No big plays given up by Georgia’s defense in first scrimmage

Georgia defensive end Sterling Bailey led the Bulldogs with eight tackles in Saturday night’s scrimmage. (University of Georgia)

Georgia defensive end Sterling Bailey led the Bulldogs with eight tackles in Saturday night’s scrimmage. (University of Georgia)

ATHENS — A lot of good things happened — and a few bad — during Georgia’s first scrimmage of the preseason on Saturday. But probably the most notable from a what-matters standpoint is the Bulldogs’ defense apparently didn’t give up any big plays.

That’s according to Georgia’s players and coaches, who relayed to reporters their accounts of a 2 1/2-hour intrasquad competition that was closed to the media.

“It was very encouraging not to give up a big play,” said junior defensive end Sterling Bailey, who led the Bulldogs with eight tackles Saturday night. “Coach (Jeremy) Pruitt talks about the offense’s big plays and I thought we did that tonight.”

Georgia coach Mark Richt and quarterback Hutson Mason agreed with that assessment.

“There weren’t many big plays given up,” Richt said. “There weren’t any touchdown passes. There were no interceptions either. The offense might have caught a couple of balls, but the defense got them on the ground. That was encouraging.”

“We didn’t really have any,” Mason said of big plays, “I think Brice Ramsey threw a deep ball to (Isaiah McKenzie), a bomb. That was probably the longest play, about 30 or 40 yards. But we didn’t really take many shots.”

Mason was 10-of-13 passing for 104 yards. Faton Bauta was 7-of-12 for 102 yards, Ramsey went 8-of-16 for 134 yards and Jacob Park was 6-of-10 for 44 yards. Tailback Keith Marshall was the leading receiver with 56 yards on three catches, followed by Blake Tibbs (3-44), Kenneth Towns (3-42) and tight end Jay Rome (3-39).

Georgia played with a somewhat depleted receiving corps as Chris Conley, Camilla’s Justin Scott-Wesley, Malcolm Mitchell, Jonathan Rumph and Jordan Davis did not participate due to injuries or other unknown reasons.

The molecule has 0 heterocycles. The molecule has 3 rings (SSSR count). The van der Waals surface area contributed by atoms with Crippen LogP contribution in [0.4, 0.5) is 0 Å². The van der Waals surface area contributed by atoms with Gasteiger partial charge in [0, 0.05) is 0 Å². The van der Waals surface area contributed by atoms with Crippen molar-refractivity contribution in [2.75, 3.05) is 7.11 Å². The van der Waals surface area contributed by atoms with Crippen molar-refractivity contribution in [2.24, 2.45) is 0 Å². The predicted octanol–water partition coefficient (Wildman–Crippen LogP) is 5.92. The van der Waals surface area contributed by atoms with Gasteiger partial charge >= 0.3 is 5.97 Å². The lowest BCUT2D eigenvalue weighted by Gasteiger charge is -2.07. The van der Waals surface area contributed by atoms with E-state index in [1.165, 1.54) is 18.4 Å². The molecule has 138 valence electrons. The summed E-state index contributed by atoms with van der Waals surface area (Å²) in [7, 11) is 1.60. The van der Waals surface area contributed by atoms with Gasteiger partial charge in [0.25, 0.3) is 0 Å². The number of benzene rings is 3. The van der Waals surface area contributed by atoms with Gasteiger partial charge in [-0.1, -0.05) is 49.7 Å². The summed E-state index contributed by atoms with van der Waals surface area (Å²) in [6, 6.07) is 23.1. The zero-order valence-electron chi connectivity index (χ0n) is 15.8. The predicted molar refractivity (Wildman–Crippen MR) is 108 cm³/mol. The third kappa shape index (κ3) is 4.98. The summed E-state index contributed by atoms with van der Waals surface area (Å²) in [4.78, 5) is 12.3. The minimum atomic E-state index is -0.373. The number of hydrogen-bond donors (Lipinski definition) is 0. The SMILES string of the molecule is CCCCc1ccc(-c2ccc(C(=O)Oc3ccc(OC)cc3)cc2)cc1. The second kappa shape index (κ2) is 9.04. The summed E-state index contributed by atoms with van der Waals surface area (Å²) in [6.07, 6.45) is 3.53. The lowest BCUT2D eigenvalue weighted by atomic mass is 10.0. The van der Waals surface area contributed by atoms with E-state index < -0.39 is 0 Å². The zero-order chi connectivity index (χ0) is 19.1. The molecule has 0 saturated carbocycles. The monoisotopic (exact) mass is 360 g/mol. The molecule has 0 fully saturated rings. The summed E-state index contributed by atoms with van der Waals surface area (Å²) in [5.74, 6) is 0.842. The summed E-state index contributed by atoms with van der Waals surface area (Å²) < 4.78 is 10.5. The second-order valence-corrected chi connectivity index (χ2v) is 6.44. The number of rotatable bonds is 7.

That didn’t mean there weren’t any big plays made in the scrimmage. McKenzie, the freshman receiver and kick returner from Fort Lauderdale, had a kickoff return for a touchdown. But there are conflicting reports about how much of an accomplishment that actually was.

Erik Richards, the national recruiting director for the U.S. Army All-American Bowl, tweeted out that McKenzie’s run came against live tackling. Richt said afterward it was merely a “thud” situation and that tackling wasn’t allowed. However, Bailey thought the return was amazing and it didn’t matter whether it was live tackling or not.

“Oh, man, he’s fast; zero to 100,” Bailey said. “… He caught it, waited for the kickoff return (team) to get into position and he just hit the gap and took it all the way. It was full contact but, I mean, he wasa just so fast nobody was able to get in front of him. Nobody touched him.”

Bailey was among the defensive standouts, which included outside linebacker Jordan Jenkins with five tackles and three sacks, freshman cornerback Malkom Parrish was a sack and fumble recovery, linebacker Tim Kimbrough with three tackles, a sack and a forced fumble and noseguard Mike Thornton with three tackles for loss and a sack. Freshman outside linebacker Lorenzo Carter also had three tackles for loss and a sack.

Freshman tailback Nick Chubb was the leading rusher with 52 yards on seven carries and fellow freshman Sony Michel added 21 yards on five carries. Keith Marshall (5-23) and Todd Gurley (5-13) found the going a little tougher against the No. 1 defense. Richt said Chubb’s 19-yard run was the longest among the backs on Saturday.

“There weren’t many break-out runs and there weren’t many bombs that they got beat on,” he said. “So really a lot of good things happened back there. … In regard to giving up the big play, they didn’t give up any, and that was big.”